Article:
Monday, June 20, 2005

LinCon 2005

LinCon is over and it turned out to give me a lot of good roleplaying events. Surprisingly much so.

When planning our games, it seemed like the available scenarios generally had a much lower quality than the ones we had to choose from at GothCon. Before that con we had a quite long argument about which to choose and had it been possible we would have liked to play a few more. But now only two events seemed interesting enough to apply for.

But. These turned out to be very good and gave me a well needed fix of friform.

Friform...för en liten stund (Friform... for little while)

I went through the con Thursday night when everything was starting up, but the real start was Friday morning with this quite unorthodox friform arrangement by Jocke Tang from S.A.R.Z. I think this group usually act as arrangers of boardgames and such, but Jocke seemed to be a scarred veteran of friform and improvisational drama.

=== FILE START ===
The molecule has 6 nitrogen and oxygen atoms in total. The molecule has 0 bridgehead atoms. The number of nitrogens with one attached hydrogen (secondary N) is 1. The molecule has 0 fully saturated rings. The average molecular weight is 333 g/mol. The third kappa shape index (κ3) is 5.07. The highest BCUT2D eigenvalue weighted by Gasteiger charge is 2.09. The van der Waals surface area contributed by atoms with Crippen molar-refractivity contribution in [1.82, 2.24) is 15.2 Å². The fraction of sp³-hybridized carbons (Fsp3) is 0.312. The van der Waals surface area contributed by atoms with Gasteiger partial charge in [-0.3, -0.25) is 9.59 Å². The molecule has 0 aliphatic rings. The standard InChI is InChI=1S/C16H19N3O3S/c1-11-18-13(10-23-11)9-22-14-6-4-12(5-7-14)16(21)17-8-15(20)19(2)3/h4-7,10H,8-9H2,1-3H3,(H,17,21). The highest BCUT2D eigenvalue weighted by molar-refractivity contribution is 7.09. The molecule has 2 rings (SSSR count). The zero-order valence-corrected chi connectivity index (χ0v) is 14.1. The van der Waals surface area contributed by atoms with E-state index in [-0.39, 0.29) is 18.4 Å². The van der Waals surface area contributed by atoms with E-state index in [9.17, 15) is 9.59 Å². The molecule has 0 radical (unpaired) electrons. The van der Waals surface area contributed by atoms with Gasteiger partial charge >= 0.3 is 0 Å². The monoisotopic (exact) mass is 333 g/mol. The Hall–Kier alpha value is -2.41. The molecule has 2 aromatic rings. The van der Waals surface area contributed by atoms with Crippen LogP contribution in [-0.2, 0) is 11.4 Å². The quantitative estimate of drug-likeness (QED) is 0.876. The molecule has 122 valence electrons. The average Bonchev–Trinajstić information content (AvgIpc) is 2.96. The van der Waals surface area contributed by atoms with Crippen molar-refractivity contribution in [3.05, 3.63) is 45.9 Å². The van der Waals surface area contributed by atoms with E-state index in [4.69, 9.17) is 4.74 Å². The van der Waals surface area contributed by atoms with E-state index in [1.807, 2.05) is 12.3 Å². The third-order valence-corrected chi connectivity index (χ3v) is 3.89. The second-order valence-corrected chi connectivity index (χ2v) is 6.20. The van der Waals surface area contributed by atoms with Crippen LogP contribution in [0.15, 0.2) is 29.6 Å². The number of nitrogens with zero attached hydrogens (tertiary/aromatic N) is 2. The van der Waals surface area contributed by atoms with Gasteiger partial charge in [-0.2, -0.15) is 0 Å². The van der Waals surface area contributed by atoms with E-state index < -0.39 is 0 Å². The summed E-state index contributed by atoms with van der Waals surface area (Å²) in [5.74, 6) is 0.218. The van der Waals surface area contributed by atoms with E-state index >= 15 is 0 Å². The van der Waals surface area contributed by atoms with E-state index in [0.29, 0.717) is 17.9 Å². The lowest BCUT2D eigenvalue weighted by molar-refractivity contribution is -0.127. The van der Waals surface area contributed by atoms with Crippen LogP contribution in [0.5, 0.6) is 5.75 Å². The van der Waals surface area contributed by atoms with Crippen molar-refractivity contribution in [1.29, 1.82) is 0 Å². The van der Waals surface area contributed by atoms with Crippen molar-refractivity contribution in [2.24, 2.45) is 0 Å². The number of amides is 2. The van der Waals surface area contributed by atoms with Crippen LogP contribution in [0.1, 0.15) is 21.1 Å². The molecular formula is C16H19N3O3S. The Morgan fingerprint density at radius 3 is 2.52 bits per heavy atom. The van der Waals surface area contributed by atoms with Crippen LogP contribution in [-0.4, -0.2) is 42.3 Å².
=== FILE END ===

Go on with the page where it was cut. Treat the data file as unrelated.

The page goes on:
The event was held only two times during LinCon, the first at three Friday morning and the second at ten same morning. This was a pity. I'm quite sure people would have gathered to later events, if only by rumour. Me and Anna joined the latter occasion.

In total we were seven players, excluding Jocke. He started with typical drama exercises. I have never done that kind of stuff, but it seemed to be exactly what Anna sometimes want our group to try. We haven't listened to her so far, but maybe we will...

I really liked to try these exercises out, even if the success varied much. One quite successful exercise was the freeze play. Two people entered the stage and made a scene up. After a while the GM goes "Freeze!" and the players freezes in the exact position they are in. Two new players take their place and use their physical position, but play a scene without connections to the first. The only one I remember was this one:

I start with my finger pointing at another players face.

Me: "What are your take on the meaning of Sartre's "Inauthentic human"?